Geraldine Clarkson

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the poet

Geraldine Clarkson lives and works in Warwickshire.

Her various occupations have included teaching English to refugees and migrants, working in warehouses, care homes, libraries, churches, offices and a call centre, and living in a silent monastic order for some years in South America. She has published poetry pamphlets with Smith|Doorstop and Shearsman Books. Her debut collection, Monica's Overcoat of Flesh, was published by Nine Arches Press in 2020.

the poems

winding down

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              maybe a tree falls
              or a bear keels
              maybe all the creatures of song are brought low 
              and the grasshopper drags itself along
              and the moon fails

              clearly a light has left the earth
              bleeding slowly
              while the waters stopped clapping their hands

              it’s the end of lilies
              and liver-freckled butterflies

              the last flew off this summer

              the wind is tired now
              has petit mal
              is going home 
              shutting up shop
              just a few scarlet leaves 
              spin in its sigh 
              as it boards up the door

Muzzy McIntyre

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Muzzy McIntyre brushed her  bangs and went pell-mell down the staircase.

The banisters  pulled  her palms  back with  their waxy residue and the ball

at the bottom looked grey-black with grease. This place has gone downhill,

she  thought,  descending.  But she  went out  onto the front step  and the

mahogany door was flaming — it was that time of day — and the brass lion

knocker,  brilliant, was shooting out  gold spears.  All around, the red brick

of  the houses  was deepening.  For the sake of these twelve minutes or so,

perhaps, one could  tolerate the  blanched mornings  and the puny electric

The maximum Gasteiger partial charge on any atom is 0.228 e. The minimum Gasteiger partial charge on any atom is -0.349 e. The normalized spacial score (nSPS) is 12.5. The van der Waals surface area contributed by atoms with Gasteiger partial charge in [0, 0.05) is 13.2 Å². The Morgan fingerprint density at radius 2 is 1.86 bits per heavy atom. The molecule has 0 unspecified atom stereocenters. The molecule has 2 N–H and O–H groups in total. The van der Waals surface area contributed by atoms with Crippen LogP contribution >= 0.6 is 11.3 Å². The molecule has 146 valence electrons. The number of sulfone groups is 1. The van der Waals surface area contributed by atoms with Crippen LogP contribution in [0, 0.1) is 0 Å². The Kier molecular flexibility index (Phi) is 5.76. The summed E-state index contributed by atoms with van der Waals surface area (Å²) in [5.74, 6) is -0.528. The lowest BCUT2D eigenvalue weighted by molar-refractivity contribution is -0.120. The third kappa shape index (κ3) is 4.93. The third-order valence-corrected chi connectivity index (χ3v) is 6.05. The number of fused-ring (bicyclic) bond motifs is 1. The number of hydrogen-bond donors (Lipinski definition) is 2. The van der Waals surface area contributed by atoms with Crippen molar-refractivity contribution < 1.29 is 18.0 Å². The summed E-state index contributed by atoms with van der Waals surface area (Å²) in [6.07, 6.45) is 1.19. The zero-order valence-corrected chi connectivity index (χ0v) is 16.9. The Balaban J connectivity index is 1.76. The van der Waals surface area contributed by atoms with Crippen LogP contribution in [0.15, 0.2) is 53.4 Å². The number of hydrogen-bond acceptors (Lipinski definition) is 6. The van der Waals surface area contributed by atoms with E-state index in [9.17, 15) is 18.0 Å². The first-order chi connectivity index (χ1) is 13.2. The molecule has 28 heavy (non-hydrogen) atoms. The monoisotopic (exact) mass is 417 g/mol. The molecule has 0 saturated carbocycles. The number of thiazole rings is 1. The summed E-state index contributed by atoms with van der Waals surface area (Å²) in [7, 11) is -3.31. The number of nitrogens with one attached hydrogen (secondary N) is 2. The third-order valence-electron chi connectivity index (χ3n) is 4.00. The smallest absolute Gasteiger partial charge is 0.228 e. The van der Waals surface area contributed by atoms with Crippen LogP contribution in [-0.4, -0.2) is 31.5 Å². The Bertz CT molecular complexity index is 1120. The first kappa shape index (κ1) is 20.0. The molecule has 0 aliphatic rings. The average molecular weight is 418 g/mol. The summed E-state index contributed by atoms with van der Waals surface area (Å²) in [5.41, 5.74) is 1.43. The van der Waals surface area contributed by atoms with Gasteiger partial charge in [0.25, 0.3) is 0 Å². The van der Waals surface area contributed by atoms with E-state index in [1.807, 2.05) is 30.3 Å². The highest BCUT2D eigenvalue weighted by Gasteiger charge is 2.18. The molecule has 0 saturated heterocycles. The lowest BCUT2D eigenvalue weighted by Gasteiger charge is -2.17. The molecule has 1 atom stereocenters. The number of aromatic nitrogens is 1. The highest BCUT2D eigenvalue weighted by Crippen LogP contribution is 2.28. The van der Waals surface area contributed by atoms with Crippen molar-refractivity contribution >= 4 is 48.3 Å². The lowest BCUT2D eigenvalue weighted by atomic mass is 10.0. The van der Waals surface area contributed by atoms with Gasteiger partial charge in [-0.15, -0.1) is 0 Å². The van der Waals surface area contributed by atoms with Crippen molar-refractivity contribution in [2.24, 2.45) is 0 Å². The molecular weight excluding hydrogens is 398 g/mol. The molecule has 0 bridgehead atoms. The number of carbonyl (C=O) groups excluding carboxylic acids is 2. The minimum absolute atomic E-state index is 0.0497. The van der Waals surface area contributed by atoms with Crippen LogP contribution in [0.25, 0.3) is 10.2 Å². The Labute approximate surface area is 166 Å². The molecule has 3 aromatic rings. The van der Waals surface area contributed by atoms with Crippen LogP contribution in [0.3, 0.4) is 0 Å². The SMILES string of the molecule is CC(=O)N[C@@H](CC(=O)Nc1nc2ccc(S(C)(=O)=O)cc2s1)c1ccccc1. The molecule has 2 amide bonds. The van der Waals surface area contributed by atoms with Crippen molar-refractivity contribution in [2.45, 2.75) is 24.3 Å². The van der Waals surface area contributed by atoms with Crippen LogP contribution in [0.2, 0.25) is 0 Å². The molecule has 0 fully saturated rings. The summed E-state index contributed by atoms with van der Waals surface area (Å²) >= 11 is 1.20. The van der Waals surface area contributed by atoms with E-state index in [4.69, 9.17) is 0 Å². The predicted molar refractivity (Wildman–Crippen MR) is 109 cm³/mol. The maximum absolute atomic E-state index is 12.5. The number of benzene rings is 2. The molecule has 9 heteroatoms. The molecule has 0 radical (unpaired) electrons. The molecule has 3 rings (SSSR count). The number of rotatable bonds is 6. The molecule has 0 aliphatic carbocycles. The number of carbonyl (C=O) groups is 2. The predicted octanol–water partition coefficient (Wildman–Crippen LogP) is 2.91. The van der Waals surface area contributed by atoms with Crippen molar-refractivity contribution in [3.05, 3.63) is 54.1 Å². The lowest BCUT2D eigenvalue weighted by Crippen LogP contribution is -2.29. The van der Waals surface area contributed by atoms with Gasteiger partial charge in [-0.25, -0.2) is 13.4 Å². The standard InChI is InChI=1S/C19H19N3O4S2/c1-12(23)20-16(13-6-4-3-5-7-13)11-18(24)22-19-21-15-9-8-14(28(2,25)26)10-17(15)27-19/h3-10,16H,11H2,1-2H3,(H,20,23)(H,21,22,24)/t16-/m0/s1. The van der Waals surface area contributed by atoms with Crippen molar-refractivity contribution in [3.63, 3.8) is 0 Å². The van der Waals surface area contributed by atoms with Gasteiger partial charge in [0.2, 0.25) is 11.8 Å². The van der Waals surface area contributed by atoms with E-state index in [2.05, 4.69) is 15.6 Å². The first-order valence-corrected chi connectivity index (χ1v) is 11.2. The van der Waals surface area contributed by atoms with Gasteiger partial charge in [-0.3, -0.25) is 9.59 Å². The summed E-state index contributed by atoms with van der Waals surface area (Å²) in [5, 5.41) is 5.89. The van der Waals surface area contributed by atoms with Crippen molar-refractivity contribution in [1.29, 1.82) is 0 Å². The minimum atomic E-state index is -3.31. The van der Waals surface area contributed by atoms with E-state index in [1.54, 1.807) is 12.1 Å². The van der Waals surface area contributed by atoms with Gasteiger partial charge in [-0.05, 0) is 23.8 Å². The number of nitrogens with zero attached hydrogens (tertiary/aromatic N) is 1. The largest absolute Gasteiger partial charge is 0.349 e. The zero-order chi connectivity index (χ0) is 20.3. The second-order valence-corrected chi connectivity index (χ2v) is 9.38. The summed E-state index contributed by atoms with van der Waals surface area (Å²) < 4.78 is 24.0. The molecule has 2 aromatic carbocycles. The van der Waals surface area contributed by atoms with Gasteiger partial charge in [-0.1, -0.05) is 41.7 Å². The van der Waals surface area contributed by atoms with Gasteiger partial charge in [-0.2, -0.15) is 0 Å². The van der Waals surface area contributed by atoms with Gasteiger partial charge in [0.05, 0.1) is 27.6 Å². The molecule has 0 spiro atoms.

nights;  the  dust;  and  critters;  the  drunken  singing  of  the wind  in  the

passage;  the  pious  crooning  of  the  neighbours. The waiting. Her other

self, the slow  Muzzy, ambled  out to take the air. She looked up and down

the  street,  laid  the flat  of her  hand to her  forehead, against the slanting

light.  Another  fine  day  tomorrow,  she  drawled, headlocking a memory.

Brood

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              After two unhappy marriages, my sister settled 
              on a man who marked their mid-life union 
              by retraining as a vermin operative, 
              the neon strips in his kitchen having turned caramel 
              with cockroaches. He mastered the mechanics 
              and theory of quenching little lives that flickered 
              briefly in strange environs. And noted, for instance, 
              that when roaches infested a disused cooker,
              it was always the babies who emerged first
              when you ignited the gas. The gas was,
              that if you left it burning, little roarers kept on 
              coming, and in increasing sizes, till the fat 
              daddy-roaches finally left the ship. 
              He studied weevils which flourished 
              in flour. And silver fish that slivered
              at human approach. Rat-trapping 
              was daunting at first, then a thrill. 
              I heard that housewives would call him out
              to halt fledgling tits which had flown 
              into summer kitchens, twitching behind fridges;
              pigeons plumped in chimneys; squirrels 
              nesting in lofts, all high hiss and spit. 
              He used to say, my sister’s husband, 
              as he polished his leather belt on a Saturday, 
              ready for church (the belt had a fine silver buckle 
              which shone and jingled), that pests are only 
              creatures who happen to have strayed 
              into alien territory. It made me hope my sister 
              pleased him, and fitted in; was protective of her brood.

Publishing credits

winding down: POEM (Summer 2017)

Muzzy McIntyre: No. 25 (Shearsman Books)

Brood: Infinite Rust

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